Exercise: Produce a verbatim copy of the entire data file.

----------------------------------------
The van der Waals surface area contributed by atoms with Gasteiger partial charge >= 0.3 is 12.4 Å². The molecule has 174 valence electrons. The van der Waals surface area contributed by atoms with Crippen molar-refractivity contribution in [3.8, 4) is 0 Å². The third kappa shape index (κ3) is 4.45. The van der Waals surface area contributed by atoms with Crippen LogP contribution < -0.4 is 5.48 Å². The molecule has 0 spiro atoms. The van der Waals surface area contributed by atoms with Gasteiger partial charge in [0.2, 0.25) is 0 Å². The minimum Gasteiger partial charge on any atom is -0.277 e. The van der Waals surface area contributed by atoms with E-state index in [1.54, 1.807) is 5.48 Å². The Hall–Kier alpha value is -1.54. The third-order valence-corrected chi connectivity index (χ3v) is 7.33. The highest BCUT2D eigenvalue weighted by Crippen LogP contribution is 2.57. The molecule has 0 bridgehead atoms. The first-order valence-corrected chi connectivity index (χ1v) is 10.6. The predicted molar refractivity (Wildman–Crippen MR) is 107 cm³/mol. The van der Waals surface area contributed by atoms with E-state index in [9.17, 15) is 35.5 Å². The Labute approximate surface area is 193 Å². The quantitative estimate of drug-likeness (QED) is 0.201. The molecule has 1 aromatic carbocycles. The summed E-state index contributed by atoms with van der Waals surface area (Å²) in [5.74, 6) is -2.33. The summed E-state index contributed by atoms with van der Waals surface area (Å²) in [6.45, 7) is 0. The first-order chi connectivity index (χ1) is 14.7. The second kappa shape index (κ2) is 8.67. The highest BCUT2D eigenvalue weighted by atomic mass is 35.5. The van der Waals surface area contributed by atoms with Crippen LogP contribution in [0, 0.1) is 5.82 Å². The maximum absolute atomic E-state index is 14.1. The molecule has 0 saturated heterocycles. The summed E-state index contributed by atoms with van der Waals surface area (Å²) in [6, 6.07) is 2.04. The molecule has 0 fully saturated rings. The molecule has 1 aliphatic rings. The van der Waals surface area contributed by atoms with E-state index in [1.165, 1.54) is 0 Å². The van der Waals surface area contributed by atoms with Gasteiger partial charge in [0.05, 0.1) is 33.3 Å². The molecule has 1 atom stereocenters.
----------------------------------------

The van der Waals surface area contributed by atoms with Gasteiger partial charge >= 0.3 is 12.4 Å². The molecule has 174 valence electrons. The van der Waals surface area contributed by atoms with Crippen molar-refractivity contribution in [3.8, 4) is 0 Å². The third kappa shape index (κ3) is 4.45. The van der Waals surface area contributed by atoms with Crippen LogP contribution < -0.4 is 5.48 Å². The molecule has 0 spiro atoms. The van der Waals surface area contributed by atoms with Gasteiger partial charge in [0.2, 0.25) is 0 Å². The minimum Gasteiger partial charge on any atom is -0.277 e. The van der Waals surface area contributed by atoms with E-state index in [1.54, 1.807) is 5.48 Å². The Hall–Kier alpha value is -1.54. The third-order valence-corrected chi connectivity index (χ3v) is 7.33. The highest BCUT2D eigenvalue weighted by Crippen LogP contribution is 2.57. The molecule has 0 bridgehead atoms. The first-order valence-corrected chi connectivity index (χ1v) is 10.6. The predicted molar refractivity (Wildman–Crippen MR) is 107 cm³/mol. The van der Waals surface area contributed by atoms with E-state index in [9.17, 15) is 35.5 Å². The Labute approximate surface area is 193 Å². The quantitative estimate of drug-likeness (QED) is 0.201. The molecule has 1 aromatic carbocycles. The summed E-state index contributed by atoms with van der Waals surface area (Å²) in [5.74, 6) is -2.33. The summed E-state index contributed by atoms with van der Waals surface area (Å²) in [6.45, 7) is 0. The first-order chi connectivity index (χ1) is 14.7. The second kappa shape index (κ2) is 8.67. The highest BCUT2D eigenvalue weighted by atomic mass is 35.5. The van der Waals surface area contributed by atoms with Crippen LogP contribution in [0, 0.1) is 5.82 Å². The maximum absolute atomic E-state index is 14.1. The molecule has 0 saturated heterocycles. The summed E-state index contributed by atoms with van der Waals surface area (Å²) in [6, 6.07) is 2.04. The molecule has 0 fully saturated rings. The molecule has 1 aliphatic rings. The van der Waals surface area contributed by atoms with E-state index in [1.165, 1.54) is 0 Å². The van der Waals surface area contributed by atoms with Gasteiger partial charge in [0.05, 0.1) is 33.3 Å². The molecule has 1 atom stereocenters.